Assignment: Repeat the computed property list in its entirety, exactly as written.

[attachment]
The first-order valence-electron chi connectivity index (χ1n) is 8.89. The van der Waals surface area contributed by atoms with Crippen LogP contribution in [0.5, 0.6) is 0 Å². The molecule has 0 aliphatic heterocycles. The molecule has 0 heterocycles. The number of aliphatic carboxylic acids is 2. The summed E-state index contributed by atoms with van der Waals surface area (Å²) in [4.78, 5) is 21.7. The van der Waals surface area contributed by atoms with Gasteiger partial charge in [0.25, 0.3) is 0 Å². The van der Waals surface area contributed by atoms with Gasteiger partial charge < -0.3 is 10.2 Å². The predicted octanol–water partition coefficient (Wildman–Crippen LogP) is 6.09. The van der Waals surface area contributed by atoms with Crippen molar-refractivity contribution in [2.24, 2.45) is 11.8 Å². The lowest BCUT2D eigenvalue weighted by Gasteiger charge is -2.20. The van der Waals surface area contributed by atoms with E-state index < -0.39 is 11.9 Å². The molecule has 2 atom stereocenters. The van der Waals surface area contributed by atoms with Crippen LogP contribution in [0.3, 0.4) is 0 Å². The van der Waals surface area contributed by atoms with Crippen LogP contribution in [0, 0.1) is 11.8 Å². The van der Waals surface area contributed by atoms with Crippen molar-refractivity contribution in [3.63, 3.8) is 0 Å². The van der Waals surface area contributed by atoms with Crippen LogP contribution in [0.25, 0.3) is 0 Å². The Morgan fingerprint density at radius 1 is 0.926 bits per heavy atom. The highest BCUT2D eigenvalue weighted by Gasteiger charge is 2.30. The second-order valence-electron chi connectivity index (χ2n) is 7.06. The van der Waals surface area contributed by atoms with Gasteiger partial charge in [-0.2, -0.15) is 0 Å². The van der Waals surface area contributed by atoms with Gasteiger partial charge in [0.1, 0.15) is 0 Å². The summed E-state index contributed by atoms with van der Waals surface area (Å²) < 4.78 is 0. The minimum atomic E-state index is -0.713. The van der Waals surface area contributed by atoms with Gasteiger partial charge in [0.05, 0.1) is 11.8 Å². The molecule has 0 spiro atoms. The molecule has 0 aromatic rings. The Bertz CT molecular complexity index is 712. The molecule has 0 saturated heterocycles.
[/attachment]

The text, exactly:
The first-order valence-electron chi connectivity index (χ1n) is 8.89. The van der Waals surface area contributed by atoms with Crippen LogP contribution in [0.5, 0.6) is 0 Å². The molecule has 0 aliphatic heterocycles. The molecule has 0 heterocycles. The number of aliphatic carboxylic acids is 2. The summed E-state index contributed by atoms with van der Waals surface area (Å²) in [4.78, 5) is 21.7. The van der Waals surface area contributed by atoms with Gasteiger partial charge in [0.25, 0.3) is 0 Å². The van der Waals surface area contributed by atoms with Gasteiger partial charge < -0.3 is 10.2 Å². The predicted octanol–water partition coefficient (Wildman–Crippen LogP) is 6.09. The van der Waals surface area contributed by atoms with Crippen molar-refractivity contribution in [2.24, 2.45) is 11.8 Å². The lowest BCUT2D eigenvalue weighted by Gasteiger charge is -2.20. The van der Waals surface area contributed by atoms with E-state index < -0.39 is 11.9 Å². The molecule has 2 atom stereocenters. The van der Waals surface area contributed by atoms with Crippen LogP contribution in [0.3, 0.4) is 0 Å². The van der Waals surface area contributed by atoms with Crippen LogP contribution in [0, 0.1) is 11.8 Å². The van der Waals surface area contributed by atoms with Crippen molar-refractivity contribution in [3.63, 3.8) is 0 Å². The van der Waals surface area contributed by atoms with Crippen LogP contribution in [0.25, 0.3) is 0 Å². The Morgan fingerprint density at radius 1 is 0.926 bits per heavy atom. The highest BCUT2D eigenvalue weighted by Gasteiger charge is 2.30. The second-order valence-electron chi connectivity index (χ2n) is 7.06. The van der Waals surface area contributed by atoms with Gasteiger partial charge in [-0.2, -0.15) is 0 Å². The van der Waals surface area contributed by atoms with Gasteiger partial charge in [0.1, 0.15) is 0 Å². The summed E-state index contributed by atoms with van der Waals surface area (Å²) < 4.78 is 0. The minimum atomic E-state index is -0.713. The van der Waals surface area contributed by atoms with Gasteiger partial charge in [0.05, 0.1) is 11.8 Å². The molecule has 0 spiro atoms. The molecule has 0 aromatic rings. The Bertz CT molecular complexity index is 712. The molecule has 0 saturated heterocycles.